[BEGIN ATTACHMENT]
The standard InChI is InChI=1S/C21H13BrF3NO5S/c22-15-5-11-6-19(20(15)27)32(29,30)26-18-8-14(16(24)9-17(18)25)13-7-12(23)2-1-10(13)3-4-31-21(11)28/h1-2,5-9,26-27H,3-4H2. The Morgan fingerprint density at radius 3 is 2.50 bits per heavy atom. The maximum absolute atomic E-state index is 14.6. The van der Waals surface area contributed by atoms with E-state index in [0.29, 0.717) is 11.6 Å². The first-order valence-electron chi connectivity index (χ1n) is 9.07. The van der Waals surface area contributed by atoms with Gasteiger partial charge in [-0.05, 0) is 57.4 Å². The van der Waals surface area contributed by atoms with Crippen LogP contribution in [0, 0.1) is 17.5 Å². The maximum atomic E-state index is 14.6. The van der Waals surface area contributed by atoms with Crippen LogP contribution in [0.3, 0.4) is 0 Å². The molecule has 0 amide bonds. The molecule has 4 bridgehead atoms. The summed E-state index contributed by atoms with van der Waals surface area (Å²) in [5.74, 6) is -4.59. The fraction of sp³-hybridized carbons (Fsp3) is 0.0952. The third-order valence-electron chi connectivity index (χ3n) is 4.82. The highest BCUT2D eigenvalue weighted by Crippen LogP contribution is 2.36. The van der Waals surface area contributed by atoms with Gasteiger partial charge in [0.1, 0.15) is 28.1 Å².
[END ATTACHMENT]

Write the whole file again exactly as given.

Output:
The standard InChI is InChI=1S/C21H13BrF3NO5S/c22-15-5-11-6-19(20(15)27)32(29,30)26-18-8-14(16(24)9-17(18)25)13-7-12(23)2-1-10(13)3-4-31-21(11)28/h1-2,5-9,26-27H,3-4H2. The Morgan fingerprint density at radius 3 is 2.50 bits per heavy atom. The maximum absolute atomic E-state index is 14.6. The van der Waals surface area contributed by atoms with E-state index in [0.29, 0.717) is 11.6 Å². The first-order valence-electron chi connectivity index (χ1n) is 9.07. The van der Waals surface area contributed by atoms with Gasteiger partial charge in [-0.05, 0) is 57.4 Å². The van der Waals surface area contributed by atoms with Crippen LogP contribution in [0, 0.1) is 17.5 Å². The maximum atomic E-state index is 14.6. The van der Waals surface area contributed by atoms with Crippen LogP contribution in [0.3, 0.4) is 0 Å². The molecule has 0 amide bonds. The molecule has 4 bridgehead atoms. The summed E-state index contributed by atoms with van der Waals surface area (Å²) in [5.74, 6) is -4.59. The fraction of sp³-hybridized carbons (Fsp3) is 0.0952. The third-order valence-electron chi connectivity index (χ3n) is 4.82. The highest BCUT2D eigenvalue weighted by Crippen LogP contribution is 2.36. The van der Waals surface area contributed by atoms with Gasteiger partial charge in [0.1, 0.15) is 28.1 Å².